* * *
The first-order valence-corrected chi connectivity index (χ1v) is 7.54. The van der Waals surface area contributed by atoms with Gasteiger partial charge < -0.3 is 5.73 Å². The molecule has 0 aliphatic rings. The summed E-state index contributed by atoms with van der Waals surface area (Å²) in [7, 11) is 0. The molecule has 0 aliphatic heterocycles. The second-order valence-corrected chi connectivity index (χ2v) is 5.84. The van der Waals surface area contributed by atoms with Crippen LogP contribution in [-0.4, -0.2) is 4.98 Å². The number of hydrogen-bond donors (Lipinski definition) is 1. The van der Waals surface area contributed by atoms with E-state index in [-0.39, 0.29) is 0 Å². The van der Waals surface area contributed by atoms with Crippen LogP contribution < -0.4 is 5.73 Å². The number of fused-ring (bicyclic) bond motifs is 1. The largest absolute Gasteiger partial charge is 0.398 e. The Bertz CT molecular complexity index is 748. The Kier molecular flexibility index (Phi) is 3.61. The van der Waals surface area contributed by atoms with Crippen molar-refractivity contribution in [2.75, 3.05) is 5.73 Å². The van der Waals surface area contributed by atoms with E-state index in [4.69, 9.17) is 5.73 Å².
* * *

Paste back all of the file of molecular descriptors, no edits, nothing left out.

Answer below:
The first-order valence-corrected chi connectivity index (χ1v) is 7.54. The van der Waals surface area contributed by atoms with Gasteiger partial charge < -0.3 is 5.73 Å². The molecule has 0 aliphatic rings. The summed E-state index contributed by atoms with van der Waals surface area (Å²) in [7, 11) is 0. The molecule has 0 aliphatic heterocycles. The second-order valence-corrected chi connectivity index (χ2v) is 5.84. The van der Waals surface area contributed by atoms with Crippen LogP contribution in [-0.4, -0.2) is 4.98 Å². The number of hydrogen-bond donors (Lipinski definition) is 1. The van der Waals surface area contributed by atoms with E-state index in [-0.39, 0.29) is 0 Å². The van der Waals surface area contributed by atoms with Crippen LogP contribution < -0.4 is 5.73 Å². The number of fused-ring (bicyclic) bond motifs is 1. The largest absolute Gasteiger partial charge is 0.398 e. The Bertz CT molecular complexity index is 748. The Kier molecular flexibility index (Phi) is 3.61. The van der Waals surface area contributed by atoms with Crippen molar-refractivity contribution in [2.75, 3.05) is 5.73 Å². The van der Waals surface area contributed by atoms with E-state index in [4.69, 9.17) is 5.73 Å².